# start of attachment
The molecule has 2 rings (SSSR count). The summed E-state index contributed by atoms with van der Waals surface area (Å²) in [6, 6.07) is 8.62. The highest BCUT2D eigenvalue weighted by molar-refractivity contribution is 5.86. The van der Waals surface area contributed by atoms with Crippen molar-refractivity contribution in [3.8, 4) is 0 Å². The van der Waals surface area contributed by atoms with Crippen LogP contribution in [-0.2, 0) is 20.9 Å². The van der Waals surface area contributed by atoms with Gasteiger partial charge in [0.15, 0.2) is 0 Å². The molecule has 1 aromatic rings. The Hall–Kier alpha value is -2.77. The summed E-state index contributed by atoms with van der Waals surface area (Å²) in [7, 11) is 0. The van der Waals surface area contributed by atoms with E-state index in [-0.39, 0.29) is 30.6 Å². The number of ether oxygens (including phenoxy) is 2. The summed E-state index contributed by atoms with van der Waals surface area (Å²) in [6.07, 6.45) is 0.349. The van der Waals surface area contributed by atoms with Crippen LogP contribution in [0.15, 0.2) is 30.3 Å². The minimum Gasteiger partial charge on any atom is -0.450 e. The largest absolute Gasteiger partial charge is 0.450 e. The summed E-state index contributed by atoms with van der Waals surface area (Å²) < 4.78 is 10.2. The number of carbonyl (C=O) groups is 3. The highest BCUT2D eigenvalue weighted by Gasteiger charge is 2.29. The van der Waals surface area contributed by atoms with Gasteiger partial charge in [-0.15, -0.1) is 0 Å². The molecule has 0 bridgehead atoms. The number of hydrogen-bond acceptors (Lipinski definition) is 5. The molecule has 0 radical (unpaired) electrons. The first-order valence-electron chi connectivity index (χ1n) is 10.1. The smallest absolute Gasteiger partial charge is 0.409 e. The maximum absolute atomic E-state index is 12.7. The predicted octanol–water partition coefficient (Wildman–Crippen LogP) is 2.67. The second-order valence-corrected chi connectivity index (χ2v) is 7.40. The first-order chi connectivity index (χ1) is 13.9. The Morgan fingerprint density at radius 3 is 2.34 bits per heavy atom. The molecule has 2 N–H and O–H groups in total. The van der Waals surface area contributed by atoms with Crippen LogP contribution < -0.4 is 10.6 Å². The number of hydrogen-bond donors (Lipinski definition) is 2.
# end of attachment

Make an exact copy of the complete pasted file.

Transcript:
The molecule has 2 rings (SSSR count). The summed E-state index contributed by atoms with van der Waals surface area (Å²) in [6, 6.07) is 8.62. The highest BCUT2D eigenvalue weighted by molar-refractivity contribution is 5.86. The van der Waals surface area contributed by atoms with Crippen molar-refractivity contribution in [3.8, 4) is 0 Å². The van der Waals surface area contributed by atoms with Crippen LogP contribution in [-0.2, 0) is 20.9 Å². The van der Waals surface area contributed by atoms with Gasteiger partial charge in [0.15, 0.2) is 0 Å². The molecule has 1 aromatic rings. The Hall–Kier alpha value is -2.77. The summed E-state index contributed by atoms with van der Waals surface area (Å²) in [7, 11) is 0. The van der Waals surface area contributed by atoms with E-state index in [-0.39, 0.29) is 30.6 Å². The number of ether oxygens (including phenoxy) is 2. The summed E-state index contributed by atoms with van der Waals surface area (Å²) in [6.07, 6.45) is 0.349. The van der Waals surface area contributed by atoms with Crippen LogP contribution in [0.15, 0.2) is 30.3 Å². The minimum Gasteiger partial charge on any atom is -0.450 e. The largest absolute Gasteiger partial charge is 0.450 e. The summed E-state index contributed by atoms with van der Waals surface area (Å²) < 4.78 is 10.2. The number of carbonyl (C=O) groups is 3. The highest BCUT2D eigenvalue weighted by Gasteiger charge is 2.29. The van der Waals surface area contributed by atoms with Gasteiger partial charge in [-0.15, -0.1) is 0 Å². The molecule has 0 bridgehead atoms. The number of hydrogen-bond acceptors (Lipinski definition) is 5. The molecule has 0 radical (unpaired) electrons. The first-order valence-electron chi connectivity index (χ1n) is 10.1. The smallest absolute Gasteiger partial charge is 0.409 e. The maximum absolute atomic E-state index is 12.7. The predicted octanol–water partition coefficient (Wildman–Crippen LogP) is 2.67. The second-order valence-corrected chi connectivity index (χ2v) is 7.40. The first-order chi connectivity index (χ1) is 13.9. The Morgan fingerprint density at radius 3 is 2.34 bits per heavy atom. The molecule has 2 N–H and O–H groups in total. The van der Waals surface area contributed by atoms with Crippen LogP contribution < -0.4 is 10.6 Å². The number of hydrogen-bond donors (Lipinski definition) is 2.